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An essay by Elizabeth Brightwen

Robins I Have Known

Title:     Robins I Have Known
Author: Elizabeth Brightwen [More Titles by Brightwen]

If I once begin to speak about these winning, confiding little birds, I shall hardly know when to stop. There can scarcely be a more delightful pet than a wild robin which has learnt to love you, and will come indoors and be your quiet companion for hours together. One can feel happy in the thought that he has his liberty and his natural food out of doors, and that he gives you his companionship freely because he likes to be with you, and shows that he does, by singing his sweet songs perched on the looking-glass or some vase of flowers.

Autumn is the best time to begin taming such a little friend. When one of those brown-coated young birds in his first year's plumage (before the red feathers show) takes to haunting the window-ledge, or looks up inquiringly from the gravel path outside, then is the time to throw out a mealworm, four or five times a day, when the bird appears. He will soon associate you with his pleasant diet, and come nearer, and grow daily less fearful, until, by putting mealworms on a mat just inside the room, he will come in and take them, and at last learn to be quite content to remain. The first few times the window should be left open to let him retreat, for unless he feels he can come and go at will he will probably make a dash at a closed window, not seeing the glass, and be fatally injured, or else too frightened to return.

Like all other taming, it must be carried on with patience.

One summer, many years ago, we occupied an old-fashioned house in the country, where, in perfect quietude, one could make acquaintance with birds and study their habits and manners without interruption. From the veranda of a large, low-ceilinged sitting-room one looked out upon a garden of the olden type, full of moss-grown apple-trees, golden daffodils, lupines and sweet herbs, that pleasant mixture of the kitchen and flower garden which always seems so enjoyable. It was an ideal home for birds, no cat was ever visible, and from the numbers of the feathered folk one could believe that countless generations had been reared in these apple-trees and lived out their little lives in perfect happiness. I soon found a friend amongst the robins; one in particular began to pay me frequent visits as I sat at work indoors. At first he ventured in rather timidly, took a furtive glance and then flew away, but finding that crumbs were scattered for him, and while he picked them up a kindly voice encouraged his advances, he soon became at ease, made his way into the room and seemed to examine by turns, with birdish curiosity, all the pieces of furniture and the various ornaments on the mantelpiece and tables. Much to my pleasure he began to sing to me, and very pretty he looked, sitting amongst the flowers in a tall vase, warbling his charming little ditty, keeping his large black eyes fixed upon me as if to see if I seemed impressed by his vocal efforts.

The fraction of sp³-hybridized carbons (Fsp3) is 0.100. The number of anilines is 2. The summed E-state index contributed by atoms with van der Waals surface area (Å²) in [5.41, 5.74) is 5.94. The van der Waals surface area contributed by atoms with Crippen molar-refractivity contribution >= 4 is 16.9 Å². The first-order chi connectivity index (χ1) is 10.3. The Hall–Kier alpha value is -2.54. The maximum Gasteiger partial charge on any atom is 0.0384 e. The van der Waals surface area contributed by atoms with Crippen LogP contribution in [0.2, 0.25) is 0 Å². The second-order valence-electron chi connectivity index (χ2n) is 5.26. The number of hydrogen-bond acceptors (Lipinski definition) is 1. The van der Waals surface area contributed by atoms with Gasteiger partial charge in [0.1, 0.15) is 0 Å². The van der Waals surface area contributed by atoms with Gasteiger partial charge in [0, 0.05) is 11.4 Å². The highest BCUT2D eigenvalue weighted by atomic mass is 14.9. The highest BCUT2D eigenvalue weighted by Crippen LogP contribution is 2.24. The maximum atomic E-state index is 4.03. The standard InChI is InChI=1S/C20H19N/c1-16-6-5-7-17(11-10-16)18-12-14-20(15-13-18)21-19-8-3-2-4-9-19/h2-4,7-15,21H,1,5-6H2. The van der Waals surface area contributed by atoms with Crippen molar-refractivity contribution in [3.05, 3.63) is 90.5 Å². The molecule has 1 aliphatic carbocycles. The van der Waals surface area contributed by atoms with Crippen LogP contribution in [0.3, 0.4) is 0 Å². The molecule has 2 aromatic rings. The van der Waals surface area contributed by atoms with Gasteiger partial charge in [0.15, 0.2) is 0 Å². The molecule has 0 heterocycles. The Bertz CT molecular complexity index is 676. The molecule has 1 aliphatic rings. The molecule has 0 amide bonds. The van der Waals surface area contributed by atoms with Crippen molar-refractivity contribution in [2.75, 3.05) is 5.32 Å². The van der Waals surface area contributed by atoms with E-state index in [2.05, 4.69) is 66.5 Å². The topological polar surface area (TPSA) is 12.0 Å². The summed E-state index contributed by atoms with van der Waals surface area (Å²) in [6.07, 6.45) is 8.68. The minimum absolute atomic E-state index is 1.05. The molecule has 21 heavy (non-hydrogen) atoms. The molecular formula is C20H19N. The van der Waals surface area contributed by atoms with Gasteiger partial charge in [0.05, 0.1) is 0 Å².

Once he stopped in the middle of his song, looked keenly at a corner of the ceiling, and after a swift flight there, he returned with a spider in his beak; one can well believe what good helpers the insect-eating birds must be to the gardener, by destroying countless hosts of minute caterpillars and grubs that would otherwise prey upon the garden produce. Bobbie continued his visits to me throughout the summer, remaining happy and content for hours at a time, pluming himself, singing, and at times investigating the contents of a little cupboard, where he sometimes discovered a cake which was much to his taste, on which he feasted without any leave asked, though truly it would have been readily given to such a pleasant little visitor. He soon showed such entire confidence in me that he would perch on the book I was reading, and alight on my lap for crumbs even when many people were in the room.

When we had to leave this country home I wished that dear Bobbie could have been packed up to go elsewhere with our other possessions, but since this could not be, let us hope he still inhabits the old garden and cheers other home-dwellers with his confiding manners and morning and evening songs of praise.

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Elizabeth Brightwen's essay: Robins I Have Known